But things went downhill fast. It was as if the dam suppressing the simmering emotions of second-generation immigrants had finally burst, releasing an overkill of low-budget features that attempted to combine their frustration, detachment, and confusion about their place in the world. Green Card Fever. ABCD. Legally Desi. American Chai. Where’s the Party Yaar?* Each one of them more ridiculous than the previous, Indian American films quickly went from entertaining representations of the diasporic experience to precisely the stereotypical disasters they were trying to avoid becoming.

So I’ll be honest—when I attended the premiere of debutante director Rehana Mirza’s Hiding Divya last Tuesday, I was in “been-there-done-that mode,” anticipating the usual, underwhelming 90 minutes of a post-adolescent Indian American tragically plagued with an identity crisis.

I’m happy to admit that I was wrong. Hiding Divya mercifully steps away from being just another run-of-the-mill RomCom about South Asians struggling to reconcile traditional and modern values; Lead actress Madhur Jaffrey put it well in this conversation with AVS: “they were the right films to make at that time, of the first Indians coming, growing up here…but I think here, we are going a little further.”

The film begins with Linny (an impressive—albeit occasionally melodramatic—Pooja Kumar), a young woman who has just learned of the death of her beloved surrogate father. She must now return with her teenage daughter, Jia (Madelaine Massey, in an understated yet powerful performance), to her estranged New Jersey hometown to care for her mother Divya (Jaffrey, who excels without overdoing it), whose bipolar disorder has long since been determinedly ignored by her family and concealed from their community. Glimpsing into the stories, relationships, and secrets of the three women, the film is a courageous first venture in broaching the devastating and far-reaching effects of mental illness—a subject that is often misunderstood and wrongly overlooked by South Asian society.

In fact, Mirza’s willingness to even tackle it is so encouraging that I wish she really went all the way with it. Instead, while the topic of bipolar disorder is definitely touched upon, it is not explored nearly as deeply as one would like. Mirza has insisted that the film is not about “letting audiences off the hook” when it comes to mental illness, yet that might have been just what she has ended up doing: making the taboo issue more palatable to the South Asian community by interjecting Divya’s story with less-offending subplots such as the unrequited love between childhood friend Ravi (effortlessly played by Deep Katdare) and Linny. I appreciated the comic relief of those moments. However, conveying the severity of Divya’s condition would perhaps have been better achieved by a greater focus on the events leading to her downward spiral, or the parallels between her and Jia, whose fate threatens to follow that of her grandmother’s. Instead, hastily wrapped up with a few heated confrontations between the characters and leaving little time left for a satisfying denouement, the impact of the film is slightly compromised.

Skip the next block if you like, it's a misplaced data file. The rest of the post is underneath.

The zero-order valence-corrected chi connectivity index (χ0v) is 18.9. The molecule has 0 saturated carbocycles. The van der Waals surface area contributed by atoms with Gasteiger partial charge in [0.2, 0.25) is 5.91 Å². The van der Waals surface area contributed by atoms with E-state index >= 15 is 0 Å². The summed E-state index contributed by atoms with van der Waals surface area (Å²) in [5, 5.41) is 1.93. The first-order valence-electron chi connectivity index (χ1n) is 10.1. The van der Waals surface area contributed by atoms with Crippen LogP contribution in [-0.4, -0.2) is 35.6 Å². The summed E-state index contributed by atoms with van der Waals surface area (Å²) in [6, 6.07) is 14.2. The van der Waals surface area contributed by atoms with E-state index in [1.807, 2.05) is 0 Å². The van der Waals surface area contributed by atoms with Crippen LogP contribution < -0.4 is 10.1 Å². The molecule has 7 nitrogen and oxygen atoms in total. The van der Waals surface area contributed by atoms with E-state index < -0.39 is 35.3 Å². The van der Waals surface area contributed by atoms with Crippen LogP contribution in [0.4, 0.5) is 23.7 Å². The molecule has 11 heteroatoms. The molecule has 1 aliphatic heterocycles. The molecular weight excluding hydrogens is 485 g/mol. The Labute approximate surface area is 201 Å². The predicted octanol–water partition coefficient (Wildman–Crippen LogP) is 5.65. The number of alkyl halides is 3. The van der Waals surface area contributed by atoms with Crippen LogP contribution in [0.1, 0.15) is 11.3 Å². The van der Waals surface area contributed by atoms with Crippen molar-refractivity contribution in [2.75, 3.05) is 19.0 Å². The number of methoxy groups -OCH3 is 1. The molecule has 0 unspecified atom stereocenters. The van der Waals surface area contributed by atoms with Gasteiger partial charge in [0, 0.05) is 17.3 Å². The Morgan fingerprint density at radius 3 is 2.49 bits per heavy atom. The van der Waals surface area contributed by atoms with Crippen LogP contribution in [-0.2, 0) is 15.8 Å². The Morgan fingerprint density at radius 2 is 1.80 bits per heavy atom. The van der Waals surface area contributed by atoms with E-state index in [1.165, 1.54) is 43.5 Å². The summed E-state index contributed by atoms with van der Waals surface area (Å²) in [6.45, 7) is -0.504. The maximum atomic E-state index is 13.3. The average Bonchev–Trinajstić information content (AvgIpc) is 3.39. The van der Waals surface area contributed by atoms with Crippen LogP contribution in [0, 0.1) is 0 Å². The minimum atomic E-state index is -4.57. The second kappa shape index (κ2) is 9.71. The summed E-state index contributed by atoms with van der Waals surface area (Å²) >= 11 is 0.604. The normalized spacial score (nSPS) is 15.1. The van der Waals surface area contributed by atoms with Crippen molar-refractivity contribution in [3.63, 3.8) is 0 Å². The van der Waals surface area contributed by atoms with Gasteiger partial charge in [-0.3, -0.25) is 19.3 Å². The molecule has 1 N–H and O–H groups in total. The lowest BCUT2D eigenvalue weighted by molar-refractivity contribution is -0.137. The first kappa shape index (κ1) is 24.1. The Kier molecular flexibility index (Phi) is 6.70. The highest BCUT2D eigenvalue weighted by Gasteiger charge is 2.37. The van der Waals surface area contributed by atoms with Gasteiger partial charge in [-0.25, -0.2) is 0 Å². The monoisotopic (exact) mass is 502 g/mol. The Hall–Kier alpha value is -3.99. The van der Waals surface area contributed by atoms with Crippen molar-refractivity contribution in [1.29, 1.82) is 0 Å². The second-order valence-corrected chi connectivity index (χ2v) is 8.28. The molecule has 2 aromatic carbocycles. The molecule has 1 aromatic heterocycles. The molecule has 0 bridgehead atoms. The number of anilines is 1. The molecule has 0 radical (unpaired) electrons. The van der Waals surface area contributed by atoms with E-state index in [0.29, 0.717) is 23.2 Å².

That being said, the Hiding Divya remains a refreshing departure from most immature plotlines that other films of this genre have tended to stick to, and offers an enlightening learning experience as well. Indeed, at the Q&A following the premiere screening, Rehana mentioned her desire to pitch the film to educational institutions as part of the effort to inform young adults of the emotional toll that families afflicted with such conditions experience; I hope she is able to follow through on that goal so as to add even greater value to an already-commendable endeavor.

As a supporter of independent South Asian cinema** and an even greater proponent of projects with a social function, I wish this film all the best as it celebrates its long awaited, and much-deserved, theatrical release.

* Cringe. I couldn’t even bring myself to see that last one.
**Really I am, despite my aversion to Where’s the Party Yaar?

AIDS JaaGO and others to screen at SUNY Stony Brook

In Anisha Jhaveri on August 19, 2010 at 3:27 PM

Attention all New Yorkers–mark your calendars for November 30th!  The Wang Center at the SUNY Stony Brook campus  has launched its fall program of films, and our very own  AIDS JaaGO, is part of the roster, to be screened on the aforementioned date as part of the Center’s observance of World AIDS Day.  This is a great chance to see a FilmKaravan release on a big screen. Watch it, then order your DVD copy on Amazon or FilmKarvan’s website!

Joining the film are a number of other South Asian titles, including director Onir’s (My Brother Nikhil) latest project, I Am, starring acclaimed actors Juhi Chawla, Rahul Bose, and Sanjay Suri; and India Untouched, Stalin K’s unabashedly honest documentary on the bottom-most rung of the country’s caste system.  

A unique collection of worthwhile films–be sure to check out the full list of screenings at the Wang Center’s website.

“Hiding Divya” Revealed

In Anisha Jhaveri on August 12, 2010 at 9:09 PM

From MIAAC to AAIFF and Silk Screen, Rehana Mirza’s directorial debut Hiding Divya has completed the festival circuit and is ready to make its long-awaited cinematic release.